We have to have all four faces to know who is Christ and who is His Christ. So we are given the four faces of the four living creatures who make up the whole Christ and the whole of those who are Him and who are His body. That is Christ’s own perspective and He made that clear, both in the gospels and in this statement to Saul of Tarsus.

Act 26:14 And when we were all fallen to the earth, I heard a voice speaking unto me, and saying in the Hebrew tongue, Saul, Saul, why persecutest thou me? it is hard for thee to kick against the pricks.
Act 26:15 And I said, Who art thou, Lord? And he said, I am Jesus whom thou persecutest.

Christ told Saul of Tarsus that when Saul was persecuting His disciples he was persecuting Jesus Christ Himself. What pray tell, does that make the body of Jesus Christ? What does that make these four creatures who have His spirit in them and who tells us that they are those who have been redeemed to God out of every nation?

Eze 1:6 And every one had four faces, and every one had four wings.
Eze 10:14 And every one had four faces: the first face was the face of a cherub, and the second face was the face of a man, and the third the face of a lion, and the fourth the face of an eagle.

These four faces are “patterns of the heavenly things themselves.” They are the patterns of “our Lord and His Christ.”

>Act 4:26 The kings of the earth stood up, and the rulers were gathered together against the Lord, and against his Christ.
Rev 11:15 And the seventh angel sounded; and there were great voices in heaven, saying, The kingdoms of this world are become the kingdoms of our Lord, and of his Christ; and he shall reign for ever and ever.
Rev 12:10 And I heard a loud voice saying in heaven, Now is come salvation, and strength, and the kingdom of our God, and the power of his Christ: for the accuser of our brethren is cast down, which accused them before our God day and night.

Does any of this lend itself to believing that these four creatures are nothing more than what they tell us they are; the redeemed of every nation?

Summary

The spiritual significance of the the first pattern we saw today was the cloud on which Christ sits. We saw that this cloud is both a cloud of witnesses and the throne on which Christ sits. Since the four beasts are also in the throne on which Christ sits, these four living creatures are also the very clouds in which they are “enfolded.”.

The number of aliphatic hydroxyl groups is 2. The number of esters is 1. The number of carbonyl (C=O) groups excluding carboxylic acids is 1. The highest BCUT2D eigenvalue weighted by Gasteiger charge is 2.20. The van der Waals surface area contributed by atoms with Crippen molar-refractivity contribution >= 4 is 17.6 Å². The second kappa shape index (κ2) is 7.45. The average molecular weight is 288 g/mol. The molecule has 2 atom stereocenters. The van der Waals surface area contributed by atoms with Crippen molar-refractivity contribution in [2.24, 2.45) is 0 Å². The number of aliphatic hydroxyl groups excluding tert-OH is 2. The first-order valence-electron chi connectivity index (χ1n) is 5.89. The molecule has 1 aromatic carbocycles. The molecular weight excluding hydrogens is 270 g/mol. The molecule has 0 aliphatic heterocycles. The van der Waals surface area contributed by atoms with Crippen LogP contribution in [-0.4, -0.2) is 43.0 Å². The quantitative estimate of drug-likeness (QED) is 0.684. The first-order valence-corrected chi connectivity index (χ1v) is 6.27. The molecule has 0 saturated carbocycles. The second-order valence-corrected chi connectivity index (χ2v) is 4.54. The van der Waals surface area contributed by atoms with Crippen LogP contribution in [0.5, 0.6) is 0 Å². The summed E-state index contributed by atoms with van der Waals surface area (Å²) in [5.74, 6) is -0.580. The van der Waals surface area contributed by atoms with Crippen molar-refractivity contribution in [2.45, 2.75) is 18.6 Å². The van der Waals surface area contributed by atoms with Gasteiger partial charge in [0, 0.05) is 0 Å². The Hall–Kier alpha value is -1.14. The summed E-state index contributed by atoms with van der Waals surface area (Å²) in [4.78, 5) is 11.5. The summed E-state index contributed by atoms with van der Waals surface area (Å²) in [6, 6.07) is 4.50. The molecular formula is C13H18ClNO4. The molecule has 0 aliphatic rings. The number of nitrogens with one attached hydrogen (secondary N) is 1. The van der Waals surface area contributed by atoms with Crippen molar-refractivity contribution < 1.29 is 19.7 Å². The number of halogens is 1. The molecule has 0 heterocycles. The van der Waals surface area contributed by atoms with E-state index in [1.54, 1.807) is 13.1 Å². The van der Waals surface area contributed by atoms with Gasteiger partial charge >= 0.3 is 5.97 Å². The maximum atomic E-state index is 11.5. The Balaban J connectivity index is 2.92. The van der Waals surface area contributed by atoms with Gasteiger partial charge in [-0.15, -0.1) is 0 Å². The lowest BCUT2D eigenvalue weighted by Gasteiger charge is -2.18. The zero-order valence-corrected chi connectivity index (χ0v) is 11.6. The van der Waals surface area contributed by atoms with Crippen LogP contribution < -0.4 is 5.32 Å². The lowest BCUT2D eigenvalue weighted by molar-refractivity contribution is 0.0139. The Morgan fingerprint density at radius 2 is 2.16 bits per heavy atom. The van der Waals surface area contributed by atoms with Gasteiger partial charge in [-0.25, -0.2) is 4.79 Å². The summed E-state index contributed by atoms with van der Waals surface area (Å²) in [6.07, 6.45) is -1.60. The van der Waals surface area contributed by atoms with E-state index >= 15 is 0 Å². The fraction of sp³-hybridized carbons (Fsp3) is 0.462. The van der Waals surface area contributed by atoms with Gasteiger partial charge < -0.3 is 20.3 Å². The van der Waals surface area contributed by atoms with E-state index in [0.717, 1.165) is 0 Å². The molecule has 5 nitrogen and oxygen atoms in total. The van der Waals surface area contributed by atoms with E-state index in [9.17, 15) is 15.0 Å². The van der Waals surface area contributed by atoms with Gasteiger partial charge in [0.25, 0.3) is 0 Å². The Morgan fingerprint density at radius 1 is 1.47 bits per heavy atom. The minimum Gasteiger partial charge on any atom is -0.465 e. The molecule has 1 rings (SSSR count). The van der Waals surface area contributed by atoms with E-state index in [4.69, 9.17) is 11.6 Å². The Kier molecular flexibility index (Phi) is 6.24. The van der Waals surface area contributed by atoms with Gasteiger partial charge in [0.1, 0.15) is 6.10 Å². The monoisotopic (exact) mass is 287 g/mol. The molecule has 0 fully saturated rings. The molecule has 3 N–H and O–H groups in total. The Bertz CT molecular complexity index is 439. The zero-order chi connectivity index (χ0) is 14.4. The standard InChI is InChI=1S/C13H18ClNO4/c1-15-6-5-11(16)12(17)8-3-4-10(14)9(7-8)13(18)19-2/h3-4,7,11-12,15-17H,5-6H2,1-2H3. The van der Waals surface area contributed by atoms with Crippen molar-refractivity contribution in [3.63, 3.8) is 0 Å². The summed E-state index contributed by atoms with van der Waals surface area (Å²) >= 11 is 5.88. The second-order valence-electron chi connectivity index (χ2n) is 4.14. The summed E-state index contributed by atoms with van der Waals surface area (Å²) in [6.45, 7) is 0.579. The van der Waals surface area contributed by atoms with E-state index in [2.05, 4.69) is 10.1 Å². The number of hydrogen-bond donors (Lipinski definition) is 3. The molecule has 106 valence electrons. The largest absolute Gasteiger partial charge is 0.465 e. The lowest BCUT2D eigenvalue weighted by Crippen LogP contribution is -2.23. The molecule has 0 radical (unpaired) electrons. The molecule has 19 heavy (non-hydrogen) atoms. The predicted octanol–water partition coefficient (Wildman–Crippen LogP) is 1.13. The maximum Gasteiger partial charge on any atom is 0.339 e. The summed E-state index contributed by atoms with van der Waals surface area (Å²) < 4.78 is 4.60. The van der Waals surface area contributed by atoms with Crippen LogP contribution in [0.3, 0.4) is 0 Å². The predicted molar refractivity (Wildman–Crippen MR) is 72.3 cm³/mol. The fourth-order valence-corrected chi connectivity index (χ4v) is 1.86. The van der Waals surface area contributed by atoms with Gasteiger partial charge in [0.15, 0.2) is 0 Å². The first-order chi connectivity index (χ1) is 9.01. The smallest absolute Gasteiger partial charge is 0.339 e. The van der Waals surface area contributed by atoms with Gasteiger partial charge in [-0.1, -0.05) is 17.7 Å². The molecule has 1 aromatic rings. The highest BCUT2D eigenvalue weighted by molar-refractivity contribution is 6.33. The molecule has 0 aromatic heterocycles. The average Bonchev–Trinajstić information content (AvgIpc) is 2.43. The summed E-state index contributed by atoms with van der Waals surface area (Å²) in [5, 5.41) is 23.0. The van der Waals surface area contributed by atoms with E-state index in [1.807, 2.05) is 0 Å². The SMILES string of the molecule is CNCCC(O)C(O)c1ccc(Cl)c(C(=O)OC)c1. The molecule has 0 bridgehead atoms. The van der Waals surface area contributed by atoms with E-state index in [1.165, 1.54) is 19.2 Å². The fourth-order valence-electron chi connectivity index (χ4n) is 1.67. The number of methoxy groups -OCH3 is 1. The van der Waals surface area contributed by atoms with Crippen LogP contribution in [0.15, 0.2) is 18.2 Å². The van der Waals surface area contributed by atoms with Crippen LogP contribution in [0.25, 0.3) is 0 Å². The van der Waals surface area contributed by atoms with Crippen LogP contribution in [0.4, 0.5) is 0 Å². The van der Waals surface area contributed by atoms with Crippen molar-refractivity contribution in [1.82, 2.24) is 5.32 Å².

Rev 4:6 And before the throne there was a sea of glass like unto crystal: and in the midst of the throne, and round about the throne, were four beasts full of eyes before and behind.
Rev 14:14 And I looked, and behold a white cloud, and upon the cloud one sat like unto the Son of man, having on his head a golden crown, and in his hand a sharp sickle.

Christ is seated on his white cloud wearing his “golden crown” because that white cloud is also the “great cloud of witnesses” who are also the four beasts who are in the throne on which He also sits.
The second thing we saw was that there are four living creatures for the purpose of telling us that these four creatures are the patterns of the whole of Christ’s elec t body, and that it is through these four creatures that the whole of mankind will be brought to their Creator and to our Lord in their time. Four is the spiritual pattern of and the spiritual figure of the whole.
Finally, the third thing we saw was that the four faces of these four living creatures show us who is Christ as He is presented to us in the four gospels. Matthew presents Christ as “the lion of the tribe of Judah.” Matthew traces Christ’s linage only to Abraham, with the emphasis being on the fact that Christ came out of Judah, and is “the son of David.” As such Matthew shows us Jesus as “the lion.”
Mark presents Christ to us as the tireless, powerful, wealth- building ox. This gospel is typified by the use of the phrases “and immediately… and straightway.” Mark is the ox.
Luke, the only gospel writer who is not a physical Jew, presents Christ to us as “the Son of Man.” It is Luke who traces Christ’s genealogy all the way back to the very first man, Adam. The phrase “the Son of Man” is in this gospel many more times than the phrase the Son of God. Luke is the man.
The gospel of John gives us the view of Christ from the heavens. John is not a synoptic gospel and concerns itself entirely with spiritual principles and spiritual realities. John is the eagle.
Next week, Lord willing, we will continue to cover the spiritual meaning of the remaining eleven patterns of the things of the heavens which are given us in Ezekiel, chapters one and ten.